Armed with this promise from the trusted Mr. Bittman, as well as various other tips and ideas from the two other recipes, I got started. And I was happy, chopping onions to Jeff Buckley and  singing along with the New Pornographers while I sauteed the onions and watched the tomato paste begin to caramelize. By the time I finished and left to go about my day, I was totally excited, anticipating the aroma that would fill my apartment when I got home, eager to test what could only be the best beans ever.

But no. I’m sorry to say that even today, after the flavors have had a chance to develop, the end result is almost pallid,  lacking in character and borderline mushy from the baking soda. On the upside, I’m pretty sure the baking soda cut the cooking time considerably. I used older grocery store beans that were not presoaked, yet the dish took less than six hours, start to finish. And these beans are not a complete failure. They taste fine and are quite healthy. I think they would be terrific for kids. But they are not special. Not what I’m looking for. Work remains to be done. More research. Testing. For now, here’s what I did in round one.

2-1/2 c. navy beans
1 5″ piece of kombu
1 dried red chili
1/4 c. grapeseed oil
2 medium onions, chopped
3 cloves garlic, minced
1/4 c. tomato paste
1/2 c. maple syrup
1/4 c. brewed coffee
2 t. dried mustard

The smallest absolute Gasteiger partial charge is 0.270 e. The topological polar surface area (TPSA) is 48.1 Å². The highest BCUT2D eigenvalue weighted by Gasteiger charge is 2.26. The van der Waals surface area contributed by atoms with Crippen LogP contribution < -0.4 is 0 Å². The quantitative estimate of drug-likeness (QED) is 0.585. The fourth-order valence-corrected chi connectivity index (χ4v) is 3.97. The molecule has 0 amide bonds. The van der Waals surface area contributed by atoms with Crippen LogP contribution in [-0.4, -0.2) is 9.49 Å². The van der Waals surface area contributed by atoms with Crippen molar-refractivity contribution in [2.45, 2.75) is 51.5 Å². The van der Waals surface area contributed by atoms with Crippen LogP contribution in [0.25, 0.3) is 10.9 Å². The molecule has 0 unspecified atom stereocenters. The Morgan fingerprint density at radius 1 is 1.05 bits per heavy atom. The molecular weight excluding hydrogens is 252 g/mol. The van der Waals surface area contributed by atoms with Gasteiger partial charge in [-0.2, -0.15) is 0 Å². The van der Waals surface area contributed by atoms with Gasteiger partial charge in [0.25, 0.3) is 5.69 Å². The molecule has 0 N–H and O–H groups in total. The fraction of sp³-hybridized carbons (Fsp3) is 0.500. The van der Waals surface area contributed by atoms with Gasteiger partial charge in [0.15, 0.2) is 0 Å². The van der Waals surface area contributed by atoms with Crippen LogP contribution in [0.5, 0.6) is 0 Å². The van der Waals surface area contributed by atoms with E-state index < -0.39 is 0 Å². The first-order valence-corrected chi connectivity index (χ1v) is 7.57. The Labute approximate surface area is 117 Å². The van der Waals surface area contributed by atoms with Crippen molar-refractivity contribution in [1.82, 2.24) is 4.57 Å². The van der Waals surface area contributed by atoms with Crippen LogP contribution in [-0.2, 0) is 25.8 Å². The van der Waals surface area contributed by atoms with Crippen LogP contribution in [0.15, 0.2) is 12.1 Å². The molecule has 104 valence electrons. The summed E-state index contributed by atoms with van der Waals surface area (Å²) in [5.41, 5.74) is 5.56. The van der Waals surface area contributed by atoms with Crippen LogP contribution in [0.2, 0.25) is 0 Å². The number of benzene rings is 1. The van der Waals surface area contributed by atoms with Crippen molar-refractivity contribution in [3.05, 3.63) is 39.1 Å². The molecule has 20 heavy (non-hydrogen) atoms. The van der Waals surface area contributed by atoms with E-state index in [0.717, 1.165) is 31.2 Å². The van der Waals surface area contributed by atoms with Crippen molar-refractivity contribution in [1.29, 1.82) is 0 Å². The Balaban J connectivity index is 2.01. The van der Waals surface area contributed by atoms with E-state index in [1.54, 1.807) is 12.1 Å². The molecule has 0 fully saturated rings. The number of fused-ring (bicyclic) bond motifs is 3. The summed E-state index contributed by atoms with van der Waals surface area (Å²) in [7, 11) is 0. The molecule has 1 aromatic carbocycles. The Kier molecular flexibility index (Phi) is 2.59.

3 springs thyme
pinch of baking soda
salt and freshly ground black pepper
2 T. apple cider vinegar

1. Pick over the beans and discard any that are seriously discolored or broken. Rinse, drain, and place in the insert of your slow cooker.  Crumble the chili into the beans, add the kombu, and cover with 1-1/2 or 2 inches of filtered water. Cover and turn the heat to high.

2. Heat the oil in a deep skillet over medium-high heat. When hot, add the onion and saute for 5-7 minutes, until lightly browned. Add the garlic, stirring, for another minute. Then add the tomato paste and cook for another 5-7 minutes, until deeply aromatic and shiny. Add about 1/4 cup of water, stirring to get any stuck parts off the bottom of the pan, and add to the beans together with the remaining ingredients except salt. Turn the heat to low and cook for 4-6 hours. Add the vinegar and salt to taste (I used about 1-1/2 teaspoons).  Turn off the heat and let the beans cool for a bit so the salt can sink in. Serve with chips.

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Kale salad with black eyed peas, strawberries, honey vinegar, and thyme

Summer finally made its way to Chicago. This means mornings full of blue sky and bright sun, long walks to my garden, lunch and occasional evenings with friends in Millennium Park, super moonlit nights, tank tops, skirts, dresses, sandals, and what seems like an endless round of late night weekend fireworks, at least in my neighborhood.  I love all but that last bit. It’s easy to be happy, relaxed.

The downside, at least for me, is that I’m not motivated in the same way I am in winter. For example, I haven’t really been cooking, at least not anything worth reporting. Which means I haven’t had anything to write about. So I was super excited last week, when this photo Black eyed peas calciumpopped up on my newsfeed in Facebook. I was on the el, on my way to work after the daily walk to water my garden. It was hot and humid, finally summer, and I had just eaten ripe strawberries straight off the vine. While I’m not sure I would have made the connection under any other circumstances, at that moment my first thought when I saw the photo was how to incorporate strawberries. And, unexpectedly, black eyed peas sounded good.